Parody of musicals hits all right notes
DENNIS - In the right hands, parody, rather than imitation, may just be the highest form of flattery. With “The Musical of Musicals . . . the Musical!,’’ a recent off-Broadway hit enjoying its regional premiere at the Cape Playhouse, composer Eric Rockwell and writer Joanne Bogart render hilarious homage to five pillars of the genre: Rodgers and Hammerstein, Stephen Sondheim, Jerry Herman, Andrew Lloyd Webber (he alone is subjected to real ragging), and Kander and Ebb. So well known are their works, you needn’t be a musical maven to catch the winking references, the melodic and textual nods. But the greater your familiarity with the canon, the more fun you’re apt to have playing Name That Twisted Tune.
Not a single passage is lifted intact, the better to evade royalty fees. The script takes a classic melodramatic story line - “ ‘I can’t pay the rent!’ ‘You must pay the rent!’ ’’ - and crafts it in five distinct styles. In each vignette, Bogart plays the older, wiser confidante to Kristen Maloney’s financially strapped ingénue. Brent Schindele is on hand as the not always eager-to-help-out boyfriend, and Matt Castle, who doubles as pianist/narrator, assumes the mustache-twirling roles.
“Corn’’ is the title given the Rodgers and Hammerstein pastiche, which includes elements of “Oklahoma!,’’ “South Pacific,’’ “Carousel,’’ “The King and I,’’ and “Sound of Music.’’ It sets the tone and introduces the first of countless showbiz puns. Castle provides running commentary as the two young lovers “dance a highly symbolic ballet, sort of run of de Mille.’’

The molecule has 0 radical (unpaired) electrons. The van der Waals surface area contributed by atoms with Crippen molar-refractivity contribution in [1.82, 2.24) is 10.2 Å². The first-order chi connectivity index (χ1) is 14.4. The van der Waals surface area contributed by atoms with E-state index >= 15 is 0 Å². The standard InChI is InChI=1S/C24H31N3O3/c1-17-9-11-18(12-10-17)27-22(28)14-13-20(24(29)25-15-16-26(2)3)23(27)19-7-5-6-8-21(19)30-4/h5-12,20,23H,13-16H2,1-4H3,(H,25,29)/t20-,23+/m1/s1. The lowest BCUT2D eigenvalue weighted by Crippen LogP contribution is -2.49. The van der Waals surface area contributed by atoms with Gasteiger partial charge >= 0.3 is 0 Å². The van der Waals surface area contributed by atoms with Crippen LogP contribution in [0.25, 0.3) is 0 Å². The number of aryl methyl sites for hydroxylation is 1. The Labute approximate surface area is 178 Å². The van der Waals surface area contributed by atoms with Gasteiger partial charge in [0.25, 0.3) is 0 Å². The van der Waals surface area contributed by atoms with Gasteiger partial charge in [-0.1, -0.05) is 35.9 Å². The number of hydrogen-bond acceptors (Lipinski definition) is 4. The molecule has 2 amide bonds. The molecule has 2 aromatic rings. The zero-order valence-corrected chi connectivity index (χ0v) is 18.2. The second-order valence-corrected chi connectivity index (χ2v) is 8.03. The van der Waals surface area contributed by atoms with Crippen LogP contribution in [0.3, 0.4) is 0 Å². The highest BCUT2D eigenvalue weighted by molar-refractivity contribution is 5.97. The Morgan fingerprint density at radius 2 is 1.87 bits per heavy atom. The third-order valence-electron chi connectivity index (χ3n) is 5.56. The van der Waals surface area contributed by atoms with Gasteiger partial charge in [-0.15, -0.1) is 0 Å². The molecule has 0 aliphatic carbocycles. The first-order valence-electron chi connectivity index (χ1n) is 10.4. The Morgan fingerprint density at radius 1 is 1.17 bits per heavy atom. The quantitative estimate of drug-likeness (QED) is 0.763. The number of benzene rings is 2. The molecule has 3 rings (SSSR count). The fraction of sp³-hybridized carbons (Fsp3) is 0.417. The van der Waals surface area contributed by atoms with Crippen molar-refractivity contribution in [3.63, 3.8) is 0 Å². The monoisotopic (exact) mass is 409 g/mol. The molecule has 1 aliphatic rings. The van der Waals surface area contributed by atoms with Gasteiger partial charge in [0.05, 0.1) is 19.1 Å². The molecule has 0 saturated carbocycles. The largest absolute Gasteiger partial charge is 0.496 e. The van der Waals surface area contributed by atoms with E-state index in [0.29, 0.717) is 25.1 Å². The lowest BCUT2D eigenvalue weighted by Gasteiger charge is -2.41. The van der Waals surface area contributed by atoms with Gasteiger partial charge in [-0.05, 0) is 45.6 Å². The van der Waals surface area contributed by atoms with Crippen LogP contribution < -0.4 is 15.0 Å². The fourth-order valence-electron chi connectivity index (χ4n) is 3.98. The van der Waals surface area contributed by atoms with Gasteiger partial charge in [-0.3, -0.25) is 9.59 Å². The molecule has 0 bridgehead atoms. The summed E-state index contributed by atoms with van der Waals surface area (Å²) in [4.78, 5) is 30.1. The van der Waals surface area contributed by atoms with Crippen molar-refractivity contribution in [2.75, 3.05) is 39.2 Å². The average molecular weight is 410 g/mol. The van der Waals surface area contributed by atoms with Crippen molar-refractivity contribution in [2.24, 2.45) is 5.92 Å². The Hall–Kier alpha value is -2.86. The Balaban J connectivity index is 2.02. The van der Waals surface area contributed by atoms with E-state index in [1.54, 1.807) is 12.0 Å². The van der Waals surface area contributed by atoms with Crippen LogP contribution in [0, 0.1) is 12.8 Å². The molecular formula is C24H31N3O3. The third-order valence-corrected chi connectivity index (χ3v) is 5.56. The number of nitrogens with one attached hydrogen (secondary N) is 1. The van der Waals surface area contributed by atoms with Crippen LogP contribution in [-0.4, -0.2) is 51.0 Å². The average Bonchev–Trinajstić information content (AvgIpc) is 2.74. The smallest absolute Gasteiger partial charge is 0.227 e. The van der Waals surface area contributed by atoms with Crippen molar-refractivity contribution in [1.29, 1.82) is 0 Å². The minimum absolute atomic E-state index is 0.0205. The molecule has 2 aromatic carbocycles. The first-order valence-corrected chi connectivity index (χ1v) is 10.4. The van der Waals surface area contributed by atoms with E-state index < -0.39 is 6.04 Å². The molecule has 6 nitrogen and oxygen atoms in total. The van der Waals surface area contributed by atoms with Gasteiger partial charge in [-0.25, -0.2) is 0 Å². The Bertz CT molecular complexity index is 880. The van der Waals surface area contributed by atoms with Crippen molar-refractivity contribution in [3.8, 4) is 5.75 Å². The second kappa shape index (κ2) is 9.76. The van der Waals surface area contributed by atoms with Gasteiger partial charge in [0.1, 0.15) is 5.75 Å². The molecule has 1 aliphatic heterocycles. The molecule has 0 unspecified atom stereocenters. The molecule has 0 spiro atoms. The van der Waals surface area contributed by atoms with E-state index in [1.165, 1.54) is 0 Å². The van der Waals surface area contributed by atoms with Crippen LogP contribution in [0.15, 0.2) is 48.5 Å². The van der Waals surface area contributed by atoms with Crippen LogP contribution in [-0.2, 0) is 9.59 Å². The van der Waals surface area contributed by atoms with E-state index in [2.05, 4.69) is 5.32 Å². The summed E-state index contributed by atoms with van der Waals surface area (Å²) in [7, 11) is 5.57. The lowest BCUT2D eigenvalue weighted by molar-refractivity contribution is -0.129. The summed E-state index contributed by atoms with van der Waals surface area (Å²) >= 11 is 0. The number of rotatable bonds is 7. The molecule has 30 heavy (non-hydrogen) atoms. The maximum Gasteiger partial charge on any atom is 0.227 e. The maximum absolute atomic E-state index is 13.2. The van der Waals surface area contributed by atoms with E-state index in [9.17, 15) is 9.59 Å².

The Sondheim tribute, “The Complex,’’ is so fiendishly clever and spot-on, it’s right up there with the best of the wordsmith’s own work. Castle plays a “landlord-slash-artist-slash-demon’’ who decides to slaughter his tenants after they literally trash his work, mistaking it for litter. In a sprightly tune reminiscent of “Have a Little Priest’’ from “Sweeney Todd,’’ he toys with methodology: “Hemlock is easy / but too Socratesy.’’ While he’s busy insisting, “I am not a loon / Truly, no one is a loon,’’ Bogart breaks in with a morbid variation on “Ladies Who Lunch’’ and Schindele touts “a hummable melody’’ that is anything but.
With Jerry Herman, we get snippets gently sniping at “Mame,’’ “Hello, Dolly!,’’ and “La Cage aux Folles,’’ which all - give or take a gender - have the same focal point: a fabulous, somewhat past-it glamour hound urging the little people to “take my advice and live!’’
Cue the fog machine, and it can only be Andrew Lloyd Webber, proffering tunes “that I made up myself in 1897’’ (“It may sound a teeny / bit just like Puccini’’). The gamely comic, mercurial Maloney is part Evita, part Christine from “Phantom’’ - with “a voice like an angel . . . a whiny, self-absorbed angel.’’ Bogart draws from “Sunset Boulevard’’ for an “Over the Top’’ number, while Schindele reveals the feline fur (mustn’t forget “Cats’’) lurking beneath the mask.
Kander and Ebb means “Cabaret’’ crossed with “Chicago,’’ and here Bogart gets to deliver a Lotte Lenya-esque pitch for prostitution: “It’s very special merchandise,’’ she growls. “You sell it, you still got it.’’
Bogart suggests in her bio that, having played “the old broad role in every musical,’’ she pretty much wrote “Musical of Musicals’’ to keep herself amused. She’ll do the same for you, whatever your musical IQ.